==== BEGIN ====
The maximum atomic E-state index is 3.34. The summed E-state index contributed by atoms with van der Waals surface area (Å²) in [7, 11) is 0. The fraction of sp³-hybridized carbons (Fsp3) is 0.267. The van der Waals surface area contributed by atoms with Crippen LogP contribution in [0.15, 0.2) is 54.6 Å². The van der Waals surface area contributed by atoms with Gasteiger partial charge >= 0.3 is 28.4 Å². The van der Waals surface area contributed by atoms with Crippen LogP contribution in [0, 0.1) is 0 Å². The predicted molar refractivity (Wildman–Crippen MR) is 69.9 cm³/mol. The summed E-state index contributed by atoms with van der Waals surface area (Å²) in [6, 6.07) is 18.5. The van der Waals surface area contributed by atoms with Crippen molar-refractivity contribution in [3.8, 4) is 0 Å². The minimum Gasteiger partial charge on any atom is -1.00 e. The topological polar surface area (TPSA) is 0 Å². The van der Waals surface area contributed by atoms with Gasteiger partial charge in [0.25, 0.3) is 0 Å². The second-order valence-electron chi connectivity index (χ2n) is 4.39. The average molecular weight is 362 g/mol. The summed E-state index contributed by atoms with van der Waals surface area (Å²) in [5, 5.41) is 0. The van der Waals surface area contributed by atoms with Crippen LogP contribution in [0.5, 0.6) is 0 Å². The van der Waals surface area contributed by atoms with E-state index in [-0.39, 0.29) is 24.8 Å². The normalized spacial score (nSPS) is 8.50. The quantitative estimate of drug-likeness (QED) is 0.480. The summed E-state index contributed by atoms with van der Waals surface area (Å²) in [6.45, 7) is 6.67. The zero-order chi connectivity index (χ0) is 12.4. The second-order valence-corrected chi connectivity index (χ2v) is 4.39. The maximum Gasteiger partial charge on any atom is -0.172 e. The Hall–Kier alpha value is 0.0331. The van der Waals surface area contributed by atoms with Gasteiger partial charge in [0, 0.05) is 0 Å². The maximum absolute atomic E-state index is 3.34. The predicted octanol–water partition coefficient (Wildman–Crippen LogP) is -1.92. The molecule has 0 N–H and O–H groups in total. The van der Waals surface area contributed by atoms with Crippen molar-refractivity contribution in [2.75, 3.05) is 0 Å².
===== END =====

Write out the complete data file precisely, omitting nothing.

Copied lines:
The maximum atomic E-state index is 3.34. The summed E-state index contributed by atoms with van der Waals surface area (Å²) in [7, 11) is 0. The fraction of sp³-hybridized carbons (Fsp3) is 0.267. The van der Waals surface area contributed by atoms with Crippen LogP contribution in [0.15, 0.2) is 54.6 Å². The van der Waals surface area contributed by atoms with Gasteiger partial charge >= 0.3 is 28.4 Å². The van der Waals surface area contributed by atoms with Crippen LogP contribution in [0, 0.1) is 0 Å². The predicted molar refractivity (Wildman–Crippen MR) is 69.9 cm³/mol. The summed E-state index contributed by atoms with van der Waals surface area (Å²) in [6, 6.07) is 18.5. The van der Waals surface area contributed by atoms with Crippen molar-refractivity contribution in [3.8, 4) is 0 Å². The minimum Gasteiger partial charge on any atom is -1.00 e. The topological polar surface area (TPSA) is 0 Å². The van der Waals surface area contributed by atoms with Gasteiger partial charge in [0.25, 0.3) is 0 Å². The second-order valence-electron chi connectivity index (χ2n) is 4.39. The average molecular weight is 362 g/mol. The summed E-state index contributed by atoms with van der Waals surface area (Å²) in [5, 5.41) is 0. The van der Waals surface area contributed by atoms with Crippen LogP contribution in [0.5, 0.6) is 0 Å². The van der Waals surface area contributed by atoms with E-state index in [-0.39, 0.29) is 24.8 Å². The normalized spacial score (nSPS) is 8.50. The quantitative estimate of drug-likeness (QED) is 0.480. The summed E-state index contributed by atoms with van der Waals surface area (Å²) in [6.45, 7) is 6.67. The zero-order chi connectivity index (χ0) is 12.4. The second-order valence-corrected chi connectivity index (χ2v) is 4.39. The maximum Gasteiger partial charge on any atom is -0.172 e. The Hall–Kier alpha value is 0.0331. The van der Waals surface area contributed by atoms with Gasteiger partial charge in [0, 0.05) is 0 Å². The maximum absolute atomic E-state index is 3.34. The predicted octanol–water partition coefficient (Wildman–Crippen LogP) is -1.92. The molecule has 0 N–H and O–H groups in total. The van der Waals surface area contributed by atoms with Crippen molar-refractivity contribution in [2.75, 3.05) is 0 Å².